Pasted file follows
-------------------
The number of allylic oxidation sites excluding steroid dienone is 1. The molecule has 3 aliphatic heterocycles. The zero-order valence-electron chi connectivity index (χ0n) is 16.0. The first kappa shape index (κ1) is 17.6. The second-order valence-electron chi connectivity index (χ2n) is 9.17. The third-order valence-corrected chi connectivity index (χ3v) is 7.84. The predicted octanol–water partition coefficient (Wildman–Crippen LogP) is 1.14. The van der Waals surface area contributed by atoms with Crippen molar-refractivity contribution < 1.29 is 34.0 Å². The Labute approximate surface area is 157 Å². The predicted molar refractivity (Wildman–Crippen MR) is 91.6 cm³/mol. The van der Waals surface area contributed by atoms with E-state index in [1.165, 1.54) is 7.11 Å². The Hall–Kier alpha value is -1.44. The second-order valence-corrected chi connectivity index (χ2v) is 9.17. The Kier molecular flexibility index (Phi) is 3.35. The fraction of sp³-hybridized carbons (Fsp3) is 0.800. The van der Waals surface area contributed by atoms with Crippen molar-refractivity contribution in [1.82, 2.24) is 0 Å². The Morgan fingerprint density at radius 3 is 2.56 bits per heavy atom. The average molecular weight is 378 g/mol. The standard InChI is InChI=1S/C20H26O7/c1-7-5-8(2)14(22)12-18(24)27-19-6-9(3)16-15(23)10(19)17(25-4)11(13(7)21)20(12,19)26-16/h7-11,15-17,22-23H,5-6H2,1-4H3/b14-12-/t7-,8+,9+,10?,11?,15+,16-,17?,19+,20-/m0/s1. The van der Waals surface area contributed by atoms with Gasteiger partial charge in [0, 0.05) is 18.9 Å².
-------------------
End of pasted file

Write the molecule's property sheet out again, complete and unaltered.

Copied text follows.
The number of allylic oxidation sites excluding steroid dienone is 1. The molecule has 3 aliphatic heterocycles. The zero-order valence-electron chi connectivity index (χ0n) is 16.0. The first kappa shape index (κ1) is 17.6. The second-order valence-electron chi connectivity index (χ2n) is 9.17. The third-order valence-corrected chi connectivity index (χ3v) is 7.84. The predicted octanol–water partition coefficient (Wildman–Crippen LogP) is 1.14. The van der Waals surface area contributed by atoms with Crippen molar-refractivity contribution < 1.29 is 34.0 Å². The Labute approximate surface area is 157 Å². The predicted molar refractivity (Wildman–Crippen MR) is 91.6 cm³/mol. The van der Waals surface area contributed by atoms with E-state index in [1.165, 1.54) is 7.11 Å². The Hall–Kier alpha value is -1.44. The second-order valence-corrected chi connectivity index (χ2v) is 9.17. The Kier molecular flexibility index (Phi) is 3.35. The fraction of sp³-hybridized carbons (Fsp3) is 0.800. The van der Waals surface area contributed by atoms with Crippen molar-refractivity contribution in [1.82, 2.24) is 0 Å². The Morgan fingerprint density at radius 3 is 2.56 bits per heavy atom. The average molecular weight is 378 g/mol. The standard InChI is InChI=1S/C20H26O7/c1-7-5-8(2)14(22)12-18(24)27-19-6-9(3)16-15(23)10(19)17(25-4)11(13(7)21)20(12,19)26-16/h7-11,15-17,22-23H,5-6H2,1-4H3/b14-12-/t7-,8+,9+,10?,11?,15+,16-,17?,19+,20-/m0/s1. The van der Waals surface area contributed by atoms with Gasteiger partial charge in [0, 0.05) is 18.9 Å².